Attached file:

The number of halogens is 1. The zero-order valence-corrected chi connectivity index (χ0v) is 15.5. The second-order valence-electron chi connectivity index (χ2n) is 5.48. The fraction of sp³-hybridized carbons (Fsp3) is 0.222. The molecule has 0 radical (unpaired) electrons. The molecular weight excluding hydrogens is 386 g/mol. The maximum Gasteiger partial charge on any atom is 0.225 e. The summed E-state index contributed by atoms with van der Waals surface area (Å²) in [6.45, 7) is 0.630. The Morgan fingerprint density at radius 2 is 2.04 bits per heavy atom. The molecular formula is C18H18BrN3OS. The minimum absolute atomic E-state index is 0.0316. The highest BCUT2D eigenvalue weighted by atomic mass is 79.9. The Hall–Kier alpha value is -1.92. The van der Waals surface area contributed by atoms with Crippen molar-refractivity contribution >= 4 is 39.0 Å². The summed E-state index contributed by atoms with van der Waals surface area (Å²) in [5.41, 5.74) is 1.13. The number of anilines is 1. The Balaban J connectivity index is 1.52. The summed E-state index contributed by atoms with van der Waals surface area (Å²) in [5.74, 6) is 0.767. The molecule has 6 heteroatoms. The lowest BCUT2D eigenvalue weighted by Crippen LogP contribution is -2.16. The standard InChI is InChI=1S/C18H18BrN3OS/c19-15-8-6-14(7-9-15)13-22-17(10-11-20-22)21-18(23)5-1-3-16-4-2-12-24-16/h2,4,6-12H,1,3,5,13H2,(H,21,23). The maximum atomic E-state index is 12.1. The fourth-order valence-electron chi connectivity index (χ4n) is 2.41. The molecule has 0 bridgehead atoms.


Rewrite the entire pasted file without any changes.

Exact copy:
The number of halogens is 1. The zero-order valence-corrected chi connectivity index (χ0v) is 15.5. The second-order valence-electron chi connectivity index (χ2n) is 5.48. The fraction of sp³-hybridized carbons (Fsp3) is 0.222. The molecule has 0 radical (unpaired) electrons. The molecular weight excluding hydrogens is 386 g/mol. The maximum Gasteiger partial charge on any atom is 0.225 e. The summed E-state index contributed by atoms with van der Waals surface area (Å²) in [6.45, 7) is 0.630. The Morgan fingerprint density at radius 2 is 2.04 bits per heavy atom. The molecular formula is C18H18BrN3OS. The minimum absolute atomic E-state index is 0.0316. The highest BCUT2D eigenvalue weighted by atomic mass is 79.9. The Hall–Kier alpha value is -1.92. The van der Waals surface area contributed by atoms with Crippen molar-refractivity contribution >= 4 is 39.0 Å². The summed E-state index contributed by atoms with van der Waals surface area (Å²) in [5.41, 5.74) is 1.13. The number of anilines is 1. The Balaban J connectivity index is 1.52. The summed E-state index contributed by atoms with van der Waals surface area (Å²) in [5.74, 6) is 0.767. The molecule has 6 heteroatoms. The lowest BCUT2D eigenvalue weighted by Crippen LogP contribution is -2.16. The standard InChI is InChI=1S/C18H18BrN3OS/c19-15-8-6-14(7-9-15)13-22-17(10-11-20-22)21-18(23)5-1-3-16-4-2-12-24-16/h2,4,6-12H,1,3,5,13H2,(H,21,23). The maximum atomic E-state index is 12.1. The fourth-order valence-electron chi connectivity index (χ4n) is 2.41. The molecule has 0 bridgehead atoms.